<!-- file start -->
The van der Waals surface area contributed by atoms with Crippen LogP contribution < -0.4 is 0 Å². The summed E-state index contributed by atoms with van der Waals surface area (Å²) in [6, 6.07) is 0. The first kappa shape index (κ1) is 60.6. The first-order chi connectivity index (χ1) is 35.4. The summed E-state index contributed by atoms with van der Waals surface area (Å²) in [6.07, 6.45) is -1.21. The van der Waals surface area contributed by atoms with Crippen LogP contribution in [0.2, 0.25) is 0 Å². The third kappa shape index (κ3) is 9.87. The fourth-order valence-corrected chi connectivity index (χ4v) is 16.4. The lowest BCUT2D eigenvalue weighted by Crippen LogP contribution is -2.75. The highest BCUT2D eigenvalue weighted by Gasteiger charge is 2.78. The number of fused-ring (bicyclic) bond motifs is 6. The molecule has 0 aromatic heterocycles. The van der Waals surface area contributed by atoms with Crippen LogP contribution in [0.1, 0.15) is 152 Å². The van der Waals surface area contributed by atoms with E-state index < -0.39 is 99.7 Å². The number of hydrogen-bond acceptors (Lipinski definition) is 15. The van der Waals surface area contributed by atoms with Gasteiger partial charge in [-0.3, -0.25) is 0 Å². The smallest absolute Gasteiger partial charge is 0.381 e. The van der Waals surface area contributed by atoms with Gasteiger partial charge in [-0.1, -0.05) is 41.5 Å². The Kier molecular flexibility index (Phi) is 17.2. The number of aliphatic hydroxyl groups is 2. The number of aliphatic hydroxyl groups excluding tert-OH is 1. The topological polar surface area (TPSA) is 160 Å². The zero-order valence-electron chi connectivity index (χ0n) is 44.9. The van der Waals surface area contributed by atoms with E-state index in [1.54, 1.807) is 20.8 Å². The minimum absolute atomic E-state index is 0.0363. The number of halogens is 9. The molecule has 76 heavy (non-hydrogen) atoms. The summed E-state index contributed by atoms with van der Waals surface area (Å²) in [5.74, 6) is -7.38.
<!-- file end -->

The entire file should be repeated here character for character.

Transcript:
The van der Waals surface area contributed by atoms with Crippen LogP contribution < -0.4 is 0 Å². The summed E-state index contributed by atoms with van der Waals surface area (Å²) in [6, 6.07) is 0. The first kappa shape index (κ1) is 60.6. The first-order chi connectivity index (χ1) is 35.4. The summed E-state index contributed by atoms with van der Waals surface area (Å²) in [6.07, 6.45) is -1.21. The van der Waals surface area contributed by atoms with Crippen LogP contribution in [0.2, 0.25) is 0 Å². The third kappa shape index (κ3) is 9.87. The fourth-order valence-corrected chi connectivity index (χ4v) is 16.4. The lowest BCUT2D eigenvalue weighted by Crippen LogP contribution is -2.75. The highest BCUT2D eigenvalue weighted by Gasteiger charge is 2.78. The number of fused-ring (bicyclic) bond motifs is 6. The molecule has 0 aromatic heterocycles. The van der Waals surface area contributed by atoms with Crippen LogP contribution in [0.1, 0.15) is 152 Å². The van der Waals surface area contributed by atoms with E-state index < -0.39 is 99.7 Å². The number of hydrogen-bond acceptors (Lipinski definition) is 15. The van der Waals surface area contributed by atoms with Gasteiger partial charge in [-0.3, -0.25) is 0 Å². The smallest absolute Gasteiger partial charge is 0.381 e. The van der Waals surface area contributed by atoms with Gasteiger partial charge in [-0.1, -0.05) is 41.5 Å². The Kier molecular flexibility index (Phi) is 17.2. The number of aliphatic hydroxyl groups is 2. The number of aliphatic hydroxyl groups excluding tert-OH is 1. The topological polar surface area (TPSA) is 160 Å². The zero-order valence-electron chi connectivity index (χ0n) is 44.9. The van der Waals surface area contributed by atoms with E-state index in [1.54, 1.807) is 20.8 Å². The minimum absolute atomic E-state index is 0.0363. The number of halogens is 9. The molecule has 76 heavy (non-hydrogen) atoms. The summed E-state index contributed by atoms with van der Waals surface area (Å²) in [5.74, 6) is -7.38.